Maryland needs young farmers. Ross and Leah did not grow up on a vegetable farm, but farming has become their passion. Becky is willing to share her knowledge and experiences through the Mentor Match Program, supported by the USDA Beginning Farmer and Rancher Program. And farm owners like the Clagett family give young farmers a chance to succeed!



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When the consumer wins and the farmer wins!

A 2014 National Grocery Association consumer survey pretty much tells it all. “More locally grown foods” is the second most desired improvement  among surveyed grocery shoppers. It was second to “Price/cost savings.” That sounds like we want our food to be grown locally, but it must be cheap.

Price Rules?

AandPIn his book, The Great A&P and the Struggle for Small Business in America, historian Marc Levinson tells the story of an epic struggle between small business and big business. A&P was the first large grocery chain in the U.S. Before the A&P stores, most food was local. Some was purchased at outdoor markets, like Lexington Market in Baltimore City, that supplied fruits and vegetables from the region. Mom and Pop stores supplied more shelf-stable foods such as canned and dried goods sourced from small and mid-sized industries. Butcher shops supplied meats.

According to Levinson, A&P developed a new business model for grocery stores. It manufactured its own store brands, ran its own warehousing and transportation systems and priced its products well below competitors. In the 1940s the federal government sued the company under antitrust laws, fearing that it would become a monopoly. Ultimately, the federal government won the case and the company owners were fined.

However, consumers liked the lower prices and eventually the sentiment moved toward acceptance of the grocery chain model. Tens of thousands of local groceries stores closed down in the next few decades, but they were not the only losers. As chains grew larger, they began to aggregate food from greater distances, seeking the lowest prices for their consumers. California, with its temperate climate and irrigation systems became the fruit and vegetable baskets of the nation. Farmers everywhere had to scale up or get out. The farmers who survived became less diversified and the small food operations that processed and supplied local cheese, milk, meats, and canned goods disappeared.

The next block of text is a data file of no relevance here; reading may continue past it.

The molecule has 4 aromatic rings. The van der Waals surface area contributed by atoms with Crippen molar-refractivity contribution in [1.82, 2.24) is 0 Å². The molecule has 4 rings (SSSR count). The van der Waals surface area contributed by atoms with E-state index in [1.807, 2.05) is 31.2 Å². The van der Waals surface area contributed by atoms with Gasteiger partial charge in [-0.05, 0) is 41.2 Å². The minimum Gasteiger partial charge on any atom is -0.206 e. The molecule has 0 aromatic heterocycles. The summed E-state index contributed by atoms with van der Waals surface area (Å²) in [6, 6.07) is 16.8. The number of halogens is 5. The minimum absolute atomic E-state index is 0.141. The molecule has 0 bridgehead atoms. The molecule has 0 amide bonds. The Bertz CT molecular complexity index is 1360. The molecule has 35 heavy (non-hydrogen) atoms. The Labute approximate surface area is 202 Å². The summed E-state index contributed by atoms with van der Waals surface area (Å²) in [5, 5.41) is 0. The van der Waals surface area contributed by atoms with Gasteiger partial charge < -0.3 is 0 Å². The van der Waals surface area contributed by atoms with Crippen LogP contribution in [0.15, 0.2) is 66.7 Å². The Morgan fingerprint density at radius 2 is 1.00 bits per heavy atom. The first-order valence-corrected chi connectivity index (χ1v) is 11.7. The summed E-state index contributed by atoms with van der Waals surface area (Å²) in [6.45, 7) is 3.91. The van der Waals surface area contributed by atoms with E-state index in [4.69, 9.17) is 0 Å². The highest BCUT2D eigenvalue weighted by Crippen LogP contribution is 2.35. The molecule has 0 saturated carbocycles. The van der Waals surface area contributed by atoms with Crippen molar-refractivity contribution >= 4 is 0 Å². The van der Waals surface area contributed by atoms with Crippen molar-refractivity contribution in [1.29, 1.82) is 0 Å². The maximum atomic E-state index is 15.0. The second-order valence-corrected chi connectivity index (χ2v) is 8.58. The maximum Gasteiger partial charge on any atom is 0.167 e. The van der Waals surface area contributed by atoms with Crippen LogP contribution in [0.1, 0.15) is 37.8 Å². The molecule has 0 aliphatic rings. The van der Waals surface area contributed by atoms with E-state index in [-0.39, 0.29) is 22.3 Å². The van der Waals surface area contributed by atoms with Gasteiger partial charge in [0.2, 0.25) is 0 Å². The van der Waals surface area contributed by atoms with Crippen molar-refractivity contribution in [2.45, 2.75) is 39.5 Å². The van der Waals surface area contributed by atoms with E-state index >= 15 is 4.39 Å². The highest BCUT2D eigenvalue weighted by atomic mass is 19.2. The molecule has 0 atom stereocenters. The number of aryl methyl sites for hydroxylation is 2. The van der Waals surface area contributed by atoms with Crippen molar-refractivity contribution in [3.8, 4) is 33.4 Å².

Global Competition

By the 1970s, U.S. agriculture set its sites on global markets and in 1992, the U.S. entered in a North American Fair Trade Agreement. It may come as no surprise that labor is the greatest cost associated with the production of fruits and vegetables. Production moved to where labor costs were the cheapest. According to USDA data, since the signing of the North American Free Trade Agreement (NAFTA) in 1994, Mexican imports of vegetables have risen 306%.

In January 2014, Renee’ Johnson, Specialist in Agricultural Policy for the Congressional Research Service, issued a report entitled “The U.S. Trade Situation for Fruit and Vegetable Products.” She noted that over the last decade (e.g. after the phase out of tariffs) there has been a growing U.S. trade deficit in fresh and processed fruits and vegetables such that there is a $11.2 billion gap between imports and exports. She added that the U.S. has gone from being a net exporter to net importer of fresh and processed fruits and vegetables. Between 1990 and 2010, the import share of fresh fruit has grown from 34.9% to 48.8% and the import share of fresh vegetables has grown from 10.3% to 24.5%.

Life is not rosy on the other side of the border either. Small farms in Mexico are being

Los Angeles Times

Los Angeles Times

replaced by multinational corporations which operate under limited labor standards. In December, National Public Radio reported on a story entitled Mexican Megafarms Supplying U.S. Market Are Rife With Labor Abuses. The Los Angeles Times’ Richard Marosi had completed an 18-month investigation into labor abuses at megafarms in Mexico that produce tomatoes, peppers and other vegetables for U.S. markets. Marosi called the workers at these labor camps the “invisible people”, making $8 to $12 a day in appalling labor conditions. In one case, workers were held captive and forced to work. Those goods are winding up on grocery shelves at many of the largest chain grocery stores, according to the report.

Back to the Future?

How can Maryland  farmers compete? A 2013  survey by A. T. Kearney reported that 66% market.4.9are choosing to buy local food because it helps local economies. Also, they trust the local farmers and 70% are willing to pay more for local food. Once again, consumers are choosing to buy local produce, meats, dairy products, beer, and wine. They notice the quality, taste and variety.

The internet is a great asset for farmers. Social media has allowed farmers to tell their stories and to market their products. Customers like to visit farms and discuss growing practices at farmers markets.

Local and state food processing regulations are being scaled to fit small operations (though more can be done here). Food aggregation systems (e.g. food hubs and co-ops) are being established to help farms reach schools, colleges, hospitals and other food service facilities.

Finally, USDA reported earlier this year that locally-sourced food is price competitive with national chains. Perhaps we are reaching a place where the customer wins and the farmer wins!



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Where is a Farmers’ Market that accepts WIC and Senior checks? There’s an App for That!

By Cia Morey, Southern Maryland Agricultural Development Commission

On St. Patrick’s Day last month, I attended Maryland Department of Agriculture’s Annual market.meetingMaryland Farmers’ Market Conference. This all-day conference had numerous speakers and several presentations that covered everything from weighing scale certification, various resources for farmers and markets, information on permits for food safety, marketing presentations and at the end of the day vendor training and certification for accepting WIC at farmers’ market.